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2 Pakistani Christians charged with blasphemy for defending faith, may face death penalty

Pakistan
A woman holds a placard during a rally by dozens protesting the killing of the Governor of Punjab Salman Taseer in Lahore, Pakistan, January 8, 2011. Taseer was shot dead by one of his guards, who was apparently incensed by the politician's opposition to the blasphemy law, in Islamabad on January 4, 2011. |

Two Christian evangelists were charged with violating Pakistani blasphemy laws for allegedly offending Muslim sentiments and could face a death sentence if found guilty.

Evangelists Haroon Ayub Masih Masih and Salamat Mansha Masih were preaching at Model Town Park in Lahore on Feb. 13, when they were approached by Haroon Ahmad, a Muslim, and gave him a book titled “Water of Life,” according to the United States-based persecution advocacy organization International Christian Concern

A police report shows that the men discussed the divinity of Jesus Christ and the prophets, which led to an argument. An ICC report states that Ahmad eventually accused the Christians of making derogatory claims about Islam.  

Police charged the Christians with committing blasphemy under sections 295-A, B and C of Pakistan’s Penal Code. The two Christians could face execution if found guilty of Section 295-C. 

“We here at International Christian Concern are concerned for the safety of the Haroon Ayub Masih and Salamat Mansha Masih,” ICC Regional Manager William Stark said in a statement. “We are also concerned for the safety of the broader community these men represent.”

Open Doors USA President David Curry said even though blasphemy laws are prevalent in other Islamic-majority countries, they are by far the worst in Pakistan and require little to no evidence for a charge. Because of this, Christians are “in grave danger.” 

Blasphemy accusations in Pakistan are often sparked by personal vendettas or religious hatred and sometimes lead to mob lynching, murders and protests.  

“The blasphemy laws, I think, are one of the most heinous tools used against religious minorities, particularly Christians…,” Curry told The Christian Post. “What it allows people to do is to accept unsubstantiated charges against one person by another person. It has given rise to mob violence and vigilante justice.”

The Sunni Muslim-dominant country also uses blasphemy laws against Shia Muslims and other religious minorities.

“It’s almost as though they want to force conformity,” Curry said. “They want them to have thought control over what people believe, what people should say. I believe everyone should have the right of freedom of conscience, to be able to choose for themselves what they believe, what they read, what scriptures they read, or if they have no faith at all.”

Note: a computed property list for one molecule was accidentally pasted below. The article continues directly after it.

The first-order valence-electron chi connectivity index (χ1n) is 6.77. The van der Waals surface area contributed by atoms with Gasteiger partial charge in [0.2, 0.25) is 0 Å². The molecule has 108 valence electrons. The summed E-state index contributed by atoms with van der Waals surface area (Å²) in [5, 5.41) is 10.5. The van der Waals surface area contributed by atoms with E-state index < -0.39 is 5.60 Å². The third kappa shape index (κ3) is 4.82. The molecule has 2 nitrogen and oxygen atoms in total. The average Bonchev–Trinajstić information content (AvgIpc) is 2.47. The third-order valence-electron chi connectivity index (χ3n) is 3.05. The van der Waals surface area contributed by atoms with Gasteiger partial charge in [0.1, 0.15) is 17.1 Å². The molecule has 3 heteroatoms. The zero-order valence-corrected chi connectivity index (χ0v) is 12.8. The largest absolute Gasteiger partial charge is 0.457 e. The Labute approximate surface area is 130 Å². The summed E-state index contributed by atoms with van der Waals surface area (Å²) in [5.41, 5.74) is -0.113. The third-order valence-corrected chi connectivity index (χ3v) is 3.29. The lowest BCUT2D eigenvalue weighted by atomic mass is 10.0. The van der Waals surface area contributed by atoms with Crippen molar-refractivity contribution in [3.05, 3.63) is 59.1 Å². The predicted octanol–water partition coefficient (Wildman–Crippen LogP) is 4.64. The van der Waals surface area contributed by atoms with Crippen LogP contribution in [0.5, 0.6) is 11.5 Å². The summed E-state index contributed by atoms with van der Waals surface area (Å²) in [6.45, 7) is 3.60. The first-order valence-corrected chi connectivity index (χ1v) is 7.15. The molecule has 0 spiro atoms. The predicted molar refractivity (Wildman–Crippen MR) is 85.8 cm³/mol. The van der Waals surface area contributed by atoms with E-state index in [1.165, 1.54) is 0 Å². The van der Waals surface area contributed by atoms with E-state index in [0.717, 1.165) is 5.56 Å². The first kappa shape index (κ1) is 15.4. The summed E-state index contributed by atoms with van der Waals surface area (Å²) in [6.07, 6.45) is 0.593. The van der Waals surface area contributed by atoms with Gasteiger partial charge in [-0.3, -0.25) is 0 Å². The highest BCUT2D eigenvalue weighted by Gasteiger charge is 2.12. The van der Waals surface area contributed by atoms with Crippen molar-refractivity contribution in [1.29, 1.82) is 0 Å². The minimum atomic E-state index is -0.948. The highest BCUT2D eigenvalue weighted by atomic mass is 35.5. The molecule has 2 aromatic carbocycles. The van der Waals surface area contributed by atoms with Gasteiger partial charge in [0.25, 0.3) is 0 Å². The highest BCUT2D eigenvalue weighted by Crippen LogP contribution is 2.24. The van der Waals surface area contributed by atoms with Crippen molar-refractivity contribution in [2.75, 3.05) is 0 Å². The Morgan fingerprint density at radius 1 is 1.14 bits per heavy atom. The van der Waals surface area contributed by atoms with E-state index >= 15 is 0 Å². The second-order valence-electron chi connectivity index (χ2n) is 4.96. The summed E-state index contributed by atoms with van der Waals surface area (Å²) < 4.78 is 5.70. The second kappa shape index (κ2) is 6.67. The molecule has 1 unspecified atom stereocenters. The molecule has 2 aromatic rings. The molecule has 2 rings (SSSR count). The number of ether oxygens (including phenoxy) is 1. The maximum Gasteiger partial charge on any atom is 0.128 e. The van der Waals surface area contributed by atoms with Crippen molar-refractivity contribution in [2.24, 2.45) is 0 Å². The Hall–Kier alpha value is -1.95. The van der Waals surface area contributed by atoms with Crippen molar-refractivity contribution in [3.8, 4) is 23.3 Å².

Pakistan ranks as the fifth-worst country in the world when it comes to Christian persecution, according to Open Doors USA’s 2021 World Watch List, due to Islamic extremist oppression. The country is also listed as the second-most dangerous country in Asia for Christians.

Human rights activists have advocated for decades to reform the blasphemy laws that disproportionately charge religious minorities, often based on false accusations, according to the U.S. Commission for International Religious Freedom.

USCIRF says the “vague provisions” found in sections 295 and 298 of Pakistan’s Penal Code criminalize any speech or acts “insulting a religion or belief or defiling the Quran, the [Islamic] prophet Muhammad, a place of worship, or religious symbols.”

Blasphemy charges often result in vigilante violence or the violation of legal procedures. Many of the accused individuals never reach the courtroom.

Nasir Saeed, director of United Kingdom-based Centre for Legal Aid, Assistance and Settlement, a Christian organization that addresses religious persecution in Pakistan, said the blasphemy laws in Pakistan are supported by the government, which makes them almost impossible to be repealed.

Some countries have repealed their blasphemy laws, such as Sudan which repealed its blasphemy laws last year.

Saeed told CP that Christians in Pakistan can go to church, but evangelizing outside of church walls is difficult and virtually non-existent due to the danger.

Curry said Christians can be charged with blasphemy just by claiming to follow Jesus.

“It’s not even about evangelization,” Curry said. “It’s about people’s free will to practice their faith privately. That’s what’s so shocking about it. These are people who are just living their faith peacefully; they’re not forcing it on anybody. If asked, they want to be able to say they’re followers of Jesus, and with this, they’re charged with blasphemy.”

In January, a 30-year-old Christian nurse in Pakistan was falsely accused of blasphemy by a Muslim co-worker after a personal dispute, though no evidence was presented. Videos surfaced of the nurse being attacked and tied up with ropes by co-workers before police arrived. She and her family are now in hiding for fear of vigilante violence.

Twenty-four Christians are being held in Pakistani prisons based on blasphemy charges, according to the ICC report.  

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